59.158 Concerns about the existing regulation of credit reporting have focused as much on how the complaints and enforcement provisions have operated in practice as on the substantive obligations. More effective complaint handling and enforcement is seen by many stakeholders as central to making a significant improvement to the existing regulatory framework. Lack of access to effective complaint-handling mechanisms can have serious consequences for individuals who may have no access to credit while, for example, a disputed default listing remains part of their credit reporting information.
59.159 Stakeholders continued to express concern about the role of the OPC in handling credit reporting complaints. The Cyberspace Law and Policy Centre, for example, stated that the efficacy of the ALRC’s reforms will depend, in part, on improvements in the complaint-handling policies and procedures of the OPC.
59.160 In Galexia’s view, problems stem from the fact that consumer caseworkers have lost confidence in the OPC as regulator and complaint-handling body for credit reporting.
Overall, we believe there is a real risk that in three to five years time consumers will still be unhappy with the complaints process unless there is a significant change in the approach of the OPC. The other ALRC proposals and enhancements are all worthwhile, but the OPC remains at the centre of credit reporting complaints management and simply must take a more flexible, proactive role and assist in removing technical and bureaucratic obstacles to effective dispute resolution.
59.161 Galexia stated that consumer confidence in the OPC might be enhanced by: ensuring that systemic problems have consequences in terms of credit provider access to credit reporting information; allowing and encouraging the OPC to accept a complaint before it is referred to the respondent; and limiting the OPC’s discretion not to investigate a complaint.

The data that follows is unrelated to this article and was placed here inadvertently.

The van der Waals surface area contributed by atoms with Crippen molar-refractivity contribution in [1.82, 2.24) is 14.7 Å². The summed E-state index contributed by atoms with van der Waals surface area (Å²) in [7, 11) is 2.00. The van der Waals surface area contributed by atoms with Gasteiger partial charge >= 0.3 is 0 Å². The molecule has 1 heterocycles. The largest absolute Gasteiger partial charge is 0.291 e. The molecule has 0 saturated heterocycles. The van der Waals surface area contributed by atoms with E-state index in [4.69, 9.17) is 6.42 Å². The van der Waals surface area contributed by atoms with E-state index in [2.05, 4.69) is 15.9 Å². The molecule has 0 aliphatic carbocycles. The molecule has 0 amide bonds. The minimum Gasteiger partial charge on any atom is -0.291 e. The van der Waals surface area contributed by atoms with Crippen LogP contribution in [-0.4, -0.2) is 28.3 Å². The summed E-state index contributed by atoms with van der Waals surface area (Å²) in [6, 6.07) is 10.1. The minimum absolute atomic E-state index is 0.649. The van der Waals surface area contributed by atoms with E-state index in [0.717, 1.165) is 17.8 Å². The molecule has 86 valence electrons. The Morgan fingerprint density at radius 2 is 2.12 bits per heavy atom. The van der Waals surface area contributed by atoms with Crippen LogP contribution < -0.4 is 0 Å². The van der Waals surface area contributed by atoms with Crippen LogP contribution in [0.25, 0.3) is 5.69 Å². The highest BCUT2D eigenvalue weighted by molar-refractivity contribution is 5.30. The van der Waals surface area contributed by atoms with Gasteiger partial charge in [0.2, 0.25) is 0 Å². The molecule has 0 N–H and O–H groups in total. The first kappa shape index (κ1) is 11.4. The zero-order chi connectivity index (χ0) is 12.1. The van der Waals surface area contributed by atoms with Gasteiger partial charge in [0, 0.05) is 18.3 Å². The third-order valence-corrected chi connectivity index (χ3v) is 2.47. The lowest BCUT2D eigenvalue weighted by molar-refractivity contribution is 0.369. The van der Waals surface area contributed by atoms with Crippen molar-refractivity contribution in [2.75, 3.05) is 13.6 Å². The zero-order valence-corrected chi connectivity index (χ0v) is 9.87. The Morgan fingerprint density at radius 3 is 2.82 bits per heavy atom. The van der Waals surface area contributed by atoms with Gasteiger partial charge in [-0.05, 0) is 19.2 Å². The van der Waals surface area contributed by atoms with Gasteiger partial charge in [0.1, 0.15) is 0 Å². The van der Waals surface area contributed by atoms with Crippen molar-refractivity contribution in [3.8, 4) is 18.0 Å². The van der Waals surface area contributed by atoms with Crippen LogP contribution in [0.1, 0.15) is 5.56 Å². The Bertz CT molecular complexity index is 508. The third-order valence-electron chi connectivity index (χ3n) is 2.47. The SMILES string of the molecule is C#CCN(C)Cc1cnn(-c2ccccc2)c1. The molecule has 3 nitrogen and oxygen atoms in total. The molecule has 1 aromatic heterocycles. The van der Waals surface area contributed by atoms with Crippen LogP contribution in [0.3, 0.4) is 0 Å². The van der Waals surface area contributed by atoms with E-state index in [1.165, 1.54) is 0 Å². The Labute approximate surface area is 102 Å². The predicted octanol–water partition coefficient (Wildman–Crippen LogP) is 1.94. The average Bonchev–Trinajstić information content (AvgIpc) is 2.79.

59.162 In this context, the reforms recommended in this chapter should be read in conjunction with those in Chapter 49, which deals with the investigation and resolution of privacy complaints generally. In Chapter 49, the ALRC makes a range of recommendations intended to streamline, and increase the transparency of, the resolution of privacy complaints, including in relation to credit reporting complaints. These recommendations are intended, among other things, to:
free up the Privacy Commissioner from dealing with individual complaints to enable more of a focus on systemic issues;
give the Commissioner more discretion not to investigate complaints, including where an EDR mechanism could handle the complaint;
clarify the Commissioner’s conciliation function in the Privacy Act and give complainants and respondents the power to compel a determination when conciliation has failed; and
give the Commissioner power to remedy systemic issues, for example, by requiring an organisation, such as a credit reporting agency, to undertake prescribed action for the purpose of ensuring compliance with the model UPPs.